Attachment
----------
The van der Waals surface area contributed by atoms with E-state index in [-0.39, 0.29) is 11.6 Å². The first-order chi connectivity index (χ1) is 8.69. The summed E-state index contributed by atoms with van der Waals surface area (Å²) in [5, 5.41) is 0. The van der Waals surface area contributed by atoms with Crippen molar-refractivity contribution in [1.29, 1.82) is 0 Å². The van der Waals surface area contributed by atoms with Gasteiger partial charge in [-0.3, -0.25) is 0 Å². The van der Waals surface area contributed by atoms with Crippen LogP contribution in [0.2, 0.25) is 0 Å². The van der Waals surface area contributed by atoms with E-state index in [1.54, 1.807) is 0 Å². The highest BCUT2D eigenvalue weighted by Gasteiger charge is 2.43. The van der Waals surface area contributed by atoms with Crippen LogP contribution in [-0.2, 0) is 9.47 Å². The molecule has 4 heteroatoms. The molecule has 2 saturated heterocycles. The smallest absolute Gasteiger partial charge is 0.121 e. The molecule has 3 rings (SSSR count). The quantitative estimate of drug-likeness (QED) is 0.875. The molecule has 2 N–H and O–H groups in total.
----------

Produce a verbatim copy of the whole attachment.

The van der Waals surface area contributed by atoms with E-state index in [-0.39, 0.29) is 11.6 Å². The first-order chi connectivity index (χ1) is 8.69. The summed E-state index contributed by atoms with van der Waals surface area (Å²) in [5, 5.41) is 0. The van der Waals surface area contributed by atoms with Crippen molar-refractivity contribution in [1.29, 1.82) is 0 Å². The van der Waals surface area contributed by atoms with Gasteiger partial charge in [-0.3, -0.25) is 0 Å². The van der Waals surface area contributed by atoms with Crippen LogP contribution in [0.2, 0.25) is 0 Å². The van der Waals surface area contributed by atoms with E-state index in [1.54, 1.807) is 0 Å². The highest BCUT2D eigenvalue weighted by Gasteiger charge is 2.43. The van der Waals surface area contributed by atoms with Crippen LogP contribution in [-0.2, 0) is 9.47 Å². The molecule has 4 heteroatoms. The molecule has 2 saturated heterocycles. The smallest absolute Gasteiger partial charge is 0.121 e. The molecule has 3 rings (SSSR count). The quantitative estimate of drug-likeness (QED) is 0.875. The molecule has 2 N–H and O–H groups in total.